A majority of likely 2022 voters in Washington State favor continued Democratic control of the Legislature following the looming midterms, up from a plurality in February, a statewide survey conducted for NPI last week has found.
51% of 1,039 likely voters said they preferred a Democratic-run State House and Senate Senate, while 42% said they’d rather have divided government with Republicans in control of the Legislature. 7% said they were not sure.
In a previous statewide poll conducted for NPI in February, 49% said they preferred Democratic control of the Legislature, while 44% said they preferred Republican control. This new finding — a four-point shift in Democrats’ favor — along with our findings regarding the U.S. Senate race and the congressional generic ballot suggests that enthusiasm is building for Democrats in Washington State, despite Republican claims that 2022 is going to be a great year for them.
Spend any amount of time listening to Republican Party officials, like top House Republican J.T. Wilcox or top Senate Republican John Braun, and it’s easy to see that they are bullish — well, at least publicly — about their prospects this autumn.
J.T. Wilcox, for example, occasionally tweets photos from candidate kickoffs and brags about how Democrats failed to recruit anyone to run in Republican districts like the 15th, while conveniently failing to mention his caucus is not fielding anyone in Democratic districts like the 33rd or the 43rd this year.
Republicans contend that Washingtonians are fed up with one party rule in Washington, and eager for a change in Olympia. They feel that angst on cost of living and public safety is something they can exploit. They’ve also argued that Governor Inslee has abused his power to the state’s detriment and that voters are hungry — no, make that desperate — for a Republican check on his authority.
Our research suggests otherwise.
We asked a neutral question of a representative sample and most respondents said they’d rather have a Democratic House and Senate than a Republican one.
Here’s the exact text of that question and the answers we received:
QUESTION: Who do you want to see in control of the Washington State House and the Washington State Senate in Olympia after the next election: the Democratic Party or the Republican Party?
- Democratic Party: 51% (+2% since February)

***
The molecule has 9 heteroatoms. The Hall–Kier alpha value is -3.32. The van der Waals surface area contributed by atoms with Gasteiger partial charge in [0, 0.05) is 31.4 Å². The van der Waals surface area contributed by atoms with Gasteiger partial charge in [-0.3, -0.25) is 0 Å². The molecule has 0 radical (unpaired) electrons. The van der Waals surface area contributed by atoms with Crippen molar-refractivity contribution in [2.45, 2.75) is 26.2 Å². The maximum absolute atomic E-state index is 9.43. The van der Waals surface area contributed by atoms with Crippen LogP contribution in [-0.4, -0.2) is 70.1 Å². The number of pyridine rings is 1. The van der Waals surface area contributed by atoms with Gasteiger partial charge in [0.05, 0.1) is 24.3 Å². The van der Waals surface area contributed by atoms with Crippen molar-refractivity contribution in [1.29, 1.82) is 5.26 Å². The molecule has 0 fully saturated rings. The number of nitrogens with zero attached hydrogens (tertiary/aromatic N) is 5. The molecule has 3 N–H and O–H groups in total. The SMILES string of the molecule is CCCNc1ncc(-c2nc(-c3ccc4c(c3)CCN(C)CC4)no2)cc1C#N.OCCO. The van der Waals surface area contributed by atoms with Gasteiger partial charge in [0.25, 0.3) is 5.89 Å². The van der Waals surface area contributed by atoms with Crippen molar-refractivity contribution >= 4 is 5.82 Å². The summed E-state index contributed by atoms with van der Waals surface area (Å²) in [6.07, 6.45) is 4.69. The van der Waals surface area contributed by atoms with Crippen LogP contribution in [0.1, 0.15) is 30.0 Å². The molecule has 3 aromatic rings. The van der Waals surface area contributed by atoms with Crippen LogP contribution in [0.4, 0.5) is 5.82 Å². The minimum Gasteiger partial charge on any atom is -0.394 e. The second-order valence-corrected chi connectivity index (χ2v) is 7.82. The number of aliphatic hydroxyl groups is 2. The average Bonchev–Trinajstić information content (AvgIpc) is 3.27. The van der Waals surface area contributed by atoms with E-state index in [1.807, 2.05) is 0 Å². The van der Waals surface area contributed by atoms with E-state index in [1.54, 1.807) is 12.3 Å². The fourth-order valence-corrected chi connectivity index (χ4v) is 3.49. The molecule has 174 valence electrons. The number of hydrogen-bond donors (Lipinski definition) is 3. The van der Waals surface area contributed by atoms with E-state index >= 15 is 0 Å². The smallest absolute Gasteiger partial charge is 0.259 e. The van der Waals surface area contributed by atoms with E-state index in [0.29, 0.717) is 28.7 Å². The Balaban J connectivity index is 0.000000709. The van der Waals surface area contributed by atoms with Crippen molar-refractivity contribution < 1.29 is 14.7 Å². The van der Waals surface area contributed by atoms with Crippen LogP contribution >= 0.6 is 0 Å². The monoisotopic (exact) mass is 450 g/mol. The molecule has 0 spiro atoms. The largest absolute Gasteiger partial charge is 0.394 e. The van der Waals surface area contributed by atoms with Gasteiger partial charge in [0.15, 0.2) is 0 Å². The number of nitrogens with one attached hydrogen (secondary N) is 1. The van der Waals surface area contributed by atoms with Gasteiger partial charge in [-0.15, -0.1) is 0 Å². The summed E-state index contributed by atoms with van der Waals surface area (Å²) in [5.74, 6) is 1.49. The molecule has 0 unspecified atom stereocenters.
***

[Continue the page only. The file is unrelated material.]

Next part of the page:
- Republican Party: 42% (-2% since February)
- Not sure: 7%
Our survey of 1,039 likely 2022 Washington State voters was in the field from Wednesday, June 1st through Thursday, June 2nd, 2022.
It utilizes a blended methodology, with automated phone calls to landlines (50%) and text message answers from cell phone only respondents (50%).
The poll was conducted by Public Policy Polling for the Northwest Progressive Institute and has a margin of error of +/- 3.0% at the 95% confidence interval.
Any Republicans reading this who are smart enough to refrain from dismissing our research simply because it doesn’t support their narratives might be wondering, how on earth can voters in Washington State be gravitating to the Democrats right now!? After all, the conventional wisdom is that the party that holds the White House usually takes a bath in the midterms. And, to Republicans’ dismay, Democrats have had a statehouse trifecta in Washington State for five years.
But that trifecta has been getting results.
After flipping the Senate with Manka Dhingra in 2017, Democrats went on to pass many consequential new laws. In the last half-decade, Democrats have levied a capital gains tax on the wealthy to fund education and childcare, made it easier to vote and register to vote with prepaid postage and automatic voter registration, strengthened gun safety by banning high capacity magazines, bump stocks, and ghost guns, provided for comprehensive sexual health education across the state, as well as enact the most climate and transit friendly transportation package in modern history: Move Ahead Washington.
Republicans opposed these priorities — often bitterly — but our research and research by other organizations have consistently found that the policies the Legislature has adopted are popular with voters. Voters sent Democrats to Olympia to get results, and they have delivered, session after session.
What would happen in 2023–2024 if the Legislature had Republican majorities instead — or even a single chamber controlled by the Republican Party?
In a word: gridlock.
The last time Republicans had a Senate majority, they turned the chamber into a graveyard of progress. They regularly ran out the clock and forced the Legislature into special session to increase their leverage in budget negotiations.